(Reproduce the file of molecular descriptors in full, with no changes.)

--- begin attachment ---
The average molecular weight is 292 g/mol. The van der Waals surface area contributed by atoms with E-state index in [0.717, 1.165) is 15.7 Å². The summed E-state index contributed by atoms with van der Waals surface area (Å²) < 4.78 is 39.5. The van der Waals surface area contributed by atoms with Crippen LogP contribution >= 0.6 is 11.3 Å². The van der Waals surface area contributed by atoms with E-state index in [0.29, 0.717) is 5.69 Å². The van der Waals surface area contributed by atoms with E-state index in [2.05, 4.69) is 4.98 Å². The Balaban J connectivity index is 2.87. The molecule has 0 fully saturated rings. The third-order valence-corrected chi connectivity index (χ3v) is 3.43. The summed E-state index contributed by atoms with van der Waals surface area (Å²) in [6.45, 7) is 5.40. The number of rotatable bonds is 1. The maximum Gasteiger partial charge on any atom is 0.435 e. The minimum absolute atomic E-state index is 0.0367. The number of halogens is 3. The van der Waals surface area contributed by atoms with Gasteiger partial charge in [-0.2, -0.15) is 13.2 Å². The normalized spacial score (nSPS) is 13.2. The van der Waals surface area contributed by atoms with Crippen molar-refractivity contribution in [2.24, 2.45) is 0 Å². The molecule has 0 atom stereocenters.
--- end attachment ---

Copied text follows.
The average molecular weight is 292 g/mol. The van der Waals surface area contributed by atoms with E-state index in [0.717, 1.165) is 15.7 Å². The summed E-state index contributed by atoms with van der Waals surface area (Å²) < 4.78 is 39.5. The van der Waals surface area contributed by atoms with Crippen LogP contribution >= 0.6 is 11.3 Å². The van der Waals surface area contributed by atoms with E-state index in [0.29, 0.717) is 5.69 Å². The van der Waals surface area contributed by atoms with E-state index in [2.05, 4.69) is 4.98 Å². The Balaban J connectivity index is 2.87. The molecule has 0 fully saturated rings. The third-order valence-corrected chi connectivity index (χ3v) is 3.43. The summed E-state index contributed by atoms with van der Waals surface area (Å²) in [6.45, 7) is 5.40. The number of rotatable bonds is 1. The maximum Gasteiger partial charge on any atom is 0.435 e. The minimum absolute atomic E-state index is 0.0367. The number of halogens is 3. The van der Waals surface area contributed by atoms with Gasteiger partial charge in [-0.2, -0.15) is 13.2 Å². The normalized spacial score (nSPS) is 13.2. The van der Waals surface area contributed by atoms with Crippen molar-refractivity contribution in [2.24, 2.45) is 0 Å². The molecule has 0 atom stereocenters.